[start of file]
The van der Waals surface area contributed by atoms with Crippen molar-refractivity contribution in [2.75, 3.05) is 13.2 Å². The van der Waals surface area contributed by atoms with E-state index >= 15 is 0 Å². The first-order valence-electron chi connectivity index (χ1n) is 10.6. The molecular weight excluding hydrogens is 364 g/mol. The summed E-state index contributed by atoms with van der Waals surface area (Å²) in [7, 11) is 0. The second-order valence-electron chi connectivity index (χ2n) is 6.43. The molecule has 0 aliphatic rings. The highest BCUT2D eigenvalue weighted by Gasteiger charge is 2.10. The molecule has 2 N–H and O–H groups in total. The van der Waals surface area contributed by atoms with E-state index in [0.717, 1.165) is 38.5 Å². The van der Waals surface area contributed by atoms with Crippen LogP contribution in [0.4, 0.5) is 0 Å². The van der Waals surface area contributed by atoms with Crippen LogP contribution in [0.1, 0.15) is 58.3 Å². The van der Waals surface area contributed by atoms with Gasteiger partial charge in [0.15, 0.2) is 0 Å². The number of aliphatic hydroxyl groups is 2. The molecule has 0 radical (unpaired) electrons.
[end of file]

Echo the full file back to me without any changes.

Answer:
The van der Waals surface area contributed by atoms with Crippen molar-refractivity contribution in [2.75, 3.05) is 13.2 Å². The van der Waals surface area contributed by atoms with E-state index >= 15 is 0 Å². The first-order valence-electron chi connectivity index (χ1n) is 10.6. The molecular weight excluding hydrogens is 364 g/mol. The summed E-state index contributed by atoms with van der Waals surface area (Å²) in [7, 11) is 0. The second-order valence-electron chi connectivity index (χ2n) is 6.43. The molecule has 0 aliphatic rings. The highest BCUT2D eigenvalue weighted by Gasteiger charge is 2.10. The molecule has 2 N–H and O–H groups in total. The van der Waals surface area contributed by atoms with E-state index in [0.717, 1.165) is 38.5 Å². The van der Waals surface area contributed by atoms with Crippen LogP contribution in [0.4, 0.5) is 0 Å². The van der Waals surface area contributed by atoms with Crippen LogP contribution in [0.1, 0.15) is 58.3 Å². The van der Waals surface area contributed by atoms with Gasteiger partial charge in [0.15, 0.2) is 0 Å². The number of aliphatic hydroxyl groups is 2. The molecule has 0 radical (unpaired) electrons.